A recent study by Duke University demonstrates a link between methane contamination of drinking water wells and their proximity to natural gas drilling sites, according to the New York Times.
"The study would suggest potential for widespread contamination of rural drinking water from drilling in the Marcellus Shale under Pennsylvania, New York and other states," the Times wrote. "It could also provide substantial backing for drilling opponents and drill-site neighbors who blame drilling for fouled drinking water."
The Duke environmental chemist who authored the study, Robert Jackson, discussed the results with the Times. "Some of these landowners have a legitimate complaint. It looks like there's a real problem," he said. The study, published in the Proceedings of the National Academy of Sciences, found average methane was 17 times higher within 3,000 feet of drilling than water farther away.
According to the Times, the researchers found that 85 percent of the 68 wells they tested in Pennsylvania and upstate New York had some amount of methane. That is consistent with industry contentions that lots of wells in drilling areas had methane before exploration began. But they found that within about 3,000 feet, the concentration spikes upward sharply, and the chemical makeup more closely resembles the deep shale gas the companies are producing.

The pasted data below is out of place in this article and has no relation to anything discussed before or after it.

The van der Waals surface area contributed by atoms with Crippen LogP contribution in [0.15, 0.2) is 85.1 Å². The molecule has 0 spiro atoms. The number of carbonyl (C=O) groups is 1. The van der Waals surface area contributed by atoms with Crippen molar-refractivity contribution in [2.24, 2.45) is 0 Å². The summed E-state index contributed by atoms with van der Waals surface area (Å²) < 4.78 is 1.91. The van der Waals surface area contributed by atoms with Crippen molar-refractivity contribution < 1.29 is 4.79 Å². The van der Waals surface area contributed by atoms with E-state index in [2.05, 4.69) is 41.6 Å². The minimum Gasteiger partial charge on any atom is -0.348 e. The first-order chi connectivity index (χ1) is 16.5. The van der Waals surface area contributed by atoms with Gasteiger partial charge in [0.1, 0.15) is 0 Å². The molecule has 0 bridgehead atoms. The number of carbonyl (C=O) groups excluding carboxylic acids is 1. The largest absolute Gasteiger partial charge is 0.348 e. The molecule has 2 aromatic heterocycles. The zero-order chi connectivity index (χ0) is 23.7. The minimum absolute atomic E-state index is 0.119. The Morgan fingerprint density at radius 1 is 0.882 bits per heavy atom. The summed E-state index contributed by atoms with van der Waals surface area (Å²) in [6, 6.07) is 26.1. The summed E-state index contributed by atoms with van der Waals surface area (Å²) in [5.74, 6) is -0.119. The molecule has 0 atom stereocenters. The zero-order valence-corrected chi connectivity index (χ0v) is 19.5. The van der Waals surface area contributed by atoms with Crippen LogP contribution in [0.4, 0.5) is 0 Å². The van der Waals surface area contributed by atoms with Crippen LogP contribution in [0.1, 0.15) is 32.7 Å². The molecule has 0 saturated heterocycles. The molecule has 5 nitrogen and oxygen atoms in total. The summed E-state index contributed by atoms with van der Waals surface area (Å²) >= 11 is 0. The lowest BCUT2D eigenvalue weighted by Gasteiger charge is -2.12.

The study noted the average level found within a kilometer of drilling — 17 times higher than non-drilling areas — is higher than the level at which federal coal mine regulators recommend immediate action, such as ventilating the area, and possible changes to the water supply.
The peer-reviewed study injects some scientific rigor into a debate long characterized by shouting matches and partisan counterclaims, according to the Times. Researchers plan to go back into the field to test wells where gas was drilled since the samples were taken last year. Some of the wells they sampled far from drilling sites last year now have active production nearby.
The Duke research team, which also includes Stephen Osborn, Nathaniel Warner and Avner Vengosh, has recommended more research into the medical effects of methane exposure and more study of the disposal of fracturing fluid and the brine waste that comes back up with it, the Times reported.
Fracturing, also called "fracking," or "hydrofracking," is a part of the gas production process in which chemical-laced water is injected underground at high pressure. Advances in fracturing technology are what made production of shale gas possible in Pennsylvania, New York and other states.
The researchers offered two policy suggestions relating to hydraulic fracturing, according to the Times. Governments, they said, should require disclosure of the chemicals in fracturing fluid, and Congress should order federal regulation of fracturing under the Safe Drinking Water Act (SDWA). That has been proposed by congressional Democrats for several years, with legislation called the "FRAC Act." But it has never passed.